These words "senses," "mind," "heart," as all other terms we use, have different meanings in Theosophy from those we ordinarily attach to them. In the teachings of Theosophy, every being soever is capable of three distinct sorts of existence. That is, there are three distinct worlds. A man may pass from any one of them to another and return again -- three distinct existences for any being! Generally considered, "a being" means something that we can see, that is -- a form; something that we can communicate with, that is, one who has a form similar to our own and whose level of intelligence, for the time being at least, is the same as our own. "Being," in Theosophy, however, means something altogether different.

In order to arrive at the Theosophical meaning of being, let us assume for a moment that there is but one Matter, in spite of all its individual forms and its countless states and conditions. Assume that Matter is eternal, universal, permanent and immutable -- it only appears to change from gas to liquid, liquid to solid, and back again; it only appears to present any number of entitative abstractions called "forms." They are all made up of matter, come out of matter, exist in matter, and, when dissolved, all return to matter. All the time nothing but Matter!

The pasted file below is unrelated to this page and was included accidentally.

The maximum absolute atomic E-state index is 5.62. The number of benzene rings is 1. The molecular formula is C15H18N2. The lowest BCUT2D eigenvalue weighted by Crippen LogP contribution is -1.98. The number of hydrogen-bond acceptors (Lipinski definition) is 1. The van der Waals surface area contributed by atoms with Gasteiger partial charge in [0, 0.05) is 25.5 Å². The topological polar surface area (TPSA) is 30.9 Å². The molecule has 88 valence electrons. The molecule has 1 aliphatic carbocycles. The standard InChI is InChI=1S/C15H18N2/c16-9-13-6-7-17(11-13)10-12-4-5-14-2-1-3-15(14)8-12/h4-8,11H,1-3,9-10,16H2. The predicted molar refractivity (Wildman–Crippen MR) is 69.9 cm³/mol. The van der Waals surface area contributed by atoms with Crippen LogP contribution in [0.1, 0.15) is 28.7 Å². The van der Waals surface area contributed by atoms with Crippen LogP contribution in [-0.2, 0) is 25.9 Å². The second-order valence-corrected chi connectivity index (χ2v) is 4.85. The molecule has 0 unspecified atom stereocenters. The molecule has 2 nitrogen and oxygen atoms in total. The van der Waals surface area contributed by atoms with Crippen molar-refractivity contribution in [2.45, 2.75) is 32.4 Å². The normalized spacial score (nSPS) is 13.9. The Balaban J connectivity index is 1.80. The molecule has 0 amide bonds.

Proceed, then, a step further: Can we imagine a time, spot, sphere, or focus, physical or metaphysical, where force is not present and in manifestation? No matter what forms or states or conditions of energy there may be, can we imagine energy other than infinite, unconditioned, eternal, changeless, and that the same state of relativities arises in and resolves itself again in the field of force or energy as we know it does in the field of matter?

Go, now, still further, and consider Law: Can we imagine a time, spot, sphere, or focus, physical or metaphysical, where Law does not reign? where a metaphysical apple falls up instead of down? or where you plant an apple and reap a thorn tree? Impossible! Easy enough to see in regard to what we call Law that it is the same as regards what we call Force or Energy, or what we call Matter: all are eternal, immutable, omnipresent, ever-active.

There is, moreover, something behind all of these -- behind Matter, behind Force, behind Law -- and that is Intelligence. Not only Intelligence, but operative Intelligence! We can manipulate matter, we can manipulate energy, we can manipulate law. By so doing, we learn that all forms of matter are just passing images in Matter; that all states and forms of force are but passing manifestations of Energy; that all phenomenal exhibitions of the activity and operation of law are but particularities of Law. Thus we can understand that all moving, encased intelligences are but foci of the One Intelligence.

What is Intelligence? A highly refined manifestation of Life. What is Law? The mass action of that Intelligence. What is Force? The energic emission of that Intelligence. What is Matter? The effect of that emission. So, we can resolve all matter into force; all force into will; all will into intelligence; all intelligence into Life. Life, then, is the eternal FACT, not death. Death is but an incidence in continuing life.